Warren et al. (2003) assessed the concurrent validity of the PCL-R and the HCR-20, a risk assessment measure, to better understand the risk factors for violence and criminality in female offenders. Their sample consisted of 132 female inmates from a maximum-security prison. Warren et al. found that there was a high degree of correlation between the PCL-R and the HCR-20 (with PCL-R scores) total scores (r=.80, p=.001)[1].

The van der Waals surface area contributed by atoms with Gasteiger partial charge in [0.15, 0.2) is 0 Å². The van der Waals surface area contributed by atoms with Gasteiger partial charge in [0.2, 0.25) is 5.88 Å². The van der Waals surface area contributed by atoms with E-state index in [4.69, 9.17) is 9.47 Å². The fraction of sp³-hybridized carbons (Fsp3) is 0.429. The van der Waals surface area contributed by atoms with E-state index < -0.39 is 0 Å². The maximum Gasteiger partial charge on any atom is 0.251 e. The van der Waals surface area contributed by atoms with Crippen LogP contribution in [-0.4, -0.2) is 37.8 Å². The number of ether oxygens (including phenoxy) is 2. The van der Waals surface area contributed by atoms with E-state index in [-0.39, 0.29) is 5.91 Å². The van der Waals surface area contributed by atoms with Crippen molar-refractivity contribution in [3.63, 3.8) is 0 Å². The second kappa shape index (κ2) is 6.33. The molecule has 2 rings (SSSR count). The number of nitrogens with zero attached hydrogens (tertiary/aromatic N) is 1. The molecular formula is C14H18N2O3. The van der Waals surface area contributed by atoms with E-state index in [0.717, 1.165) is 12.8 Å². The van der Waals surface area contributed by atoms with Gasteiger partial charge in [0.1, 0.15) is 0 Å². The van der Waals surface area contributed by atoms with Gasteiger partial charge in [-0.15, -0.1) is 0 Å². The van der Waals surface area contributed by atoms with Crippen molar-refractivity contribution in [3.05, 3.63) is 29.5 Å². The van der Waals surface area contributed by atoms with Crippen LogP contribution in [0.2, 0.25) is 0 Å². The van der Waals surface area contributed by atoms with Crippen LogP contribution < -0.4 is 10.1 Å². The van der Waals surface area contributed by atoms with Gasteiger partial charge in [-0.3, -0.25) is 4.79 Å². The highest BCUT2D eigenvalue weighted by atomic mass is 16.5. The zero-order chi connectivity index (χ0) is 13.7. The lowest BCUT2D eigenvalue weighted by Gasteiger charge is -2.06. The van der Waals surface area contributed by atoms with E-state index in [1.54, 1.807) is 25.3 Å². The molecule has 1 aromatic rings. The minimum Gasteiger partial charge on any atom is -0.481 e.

Warren et al. (2003) found differing PCL-R and HCR-20 results depending on the type of crime that was committed, specifically regarding murder, property, and minor crime cateogories. Their research revealed that female offenders who had been convicted of murder scored significantly lower on the PCL-R (M=19.18) and HCR-20 (M=17.5) than those female offenders who had only been charged with murder. Moreover, female offenders who had convictions of property crimes scored higher on both the PCL-R (M=25.1) and HCR-20 (M=23) than female offenders who did not have property crime convictions. A similar pattern was found in the minor crimes categories, with females having convictions scoring significantly higher on the PCL-R and HCR-20. These authors did not find significant differences on the PCL-R and HCR-20 for violent, potentially violent, sex, and drug crimes. These authors concluded that psychopathic female offenders appeared to be significantly at risk for future violence and therefore, further validates the use of the PCL-R with the female offender population.